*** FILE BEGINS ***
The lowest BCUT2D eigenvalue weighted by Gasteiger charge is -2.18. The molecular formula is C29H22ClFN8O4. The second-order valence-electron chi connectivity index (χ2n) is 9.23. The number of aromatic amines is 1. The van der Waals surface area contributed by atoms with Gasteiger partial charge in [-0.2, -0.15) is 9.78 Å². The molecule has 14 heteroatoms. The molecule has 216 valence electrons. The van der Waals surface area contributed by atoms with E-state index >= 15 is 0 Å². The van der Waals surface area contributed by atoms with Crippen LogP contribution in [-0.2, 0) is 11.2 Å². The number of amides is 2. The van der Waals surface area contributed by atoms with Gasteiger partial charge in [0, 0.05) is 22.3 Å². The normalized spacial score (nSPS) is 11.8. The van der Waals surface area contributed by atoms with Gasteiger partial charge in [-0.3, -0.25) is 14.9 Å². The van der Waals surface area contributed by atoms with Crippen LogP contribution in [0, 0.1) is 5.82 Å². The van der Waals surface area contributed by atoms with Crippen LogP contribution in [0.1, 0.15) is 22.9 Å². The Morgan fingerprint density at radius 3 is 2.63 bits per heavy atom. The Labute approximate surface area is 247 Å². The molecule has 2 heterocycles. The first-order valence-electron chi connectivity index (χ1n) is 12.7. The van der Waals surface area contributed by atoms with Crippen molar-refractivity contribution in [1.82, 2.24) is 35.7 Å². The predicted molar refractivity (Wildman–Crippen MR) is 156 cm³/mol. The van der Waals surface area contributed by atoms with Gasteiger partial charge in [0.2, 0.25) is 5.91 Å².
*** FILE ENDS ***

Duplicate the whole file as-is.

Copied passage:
The lowest BCUT2D eigenvalue weighted by Gasteiger charge is -2.18. The molecular formula is C29H22ClFN8O4. The second-order valence-electron chi connectivity index (χ2n) is 9.23. The number of aromatic amines is 1. The van der Waals surface area contributed by atoms with Gasteiger partial charge in [-0.2, -0.15) is 9.78 Å². The molecule has 14 heteroatoms. The molecule has 216 valence electrons. The van der Waals surface area contributed by atoms with E-state index >= 15 is 0 Å². The van der Waals surface area contributed by atoms with Crippen LogP contribution in [-0.2, 0) is 11.2 Å². The number of amides is 2. The van der Waals surface area contributed by atoms with Gasteiger partial charge in [0, 0.05) is 22.3 Å². The normalized spacial score (nSPS) is 11.8. The van der Waals surface area contributed by atoms with Gasteiger partial charge in [-0.3, -0.25) is 14.9 Å². The van der Waals surface area contributed by atoms with Crippen LogP contribution in [0, 0.1) is 5.82 Å². The van der Waals surface area contributed by atoms with Crippen LogP contribution in [0.1, 0.15) is 22.9 Å². The Morgan fingerprint density at radius 3 is 2.63 bits per heavy atom. The Labute approximate surface area is 247 Å². The molecule has 2 heterocycles. The first-order valence-electron chi connectivity index (χ1n) is 12.7. The van der Waals surface area contributed by atoms with Crippen molar-refractivity contribution in [1.82, 2.24) is 35.7 Å². The predicted molar refractivity (Wildman–Crippen MR) is 156 cm³/mol. The van der Waals surface area contributed by atoms with Gasteiger partial charge in [0.2, 0.25) is 5.91 Å².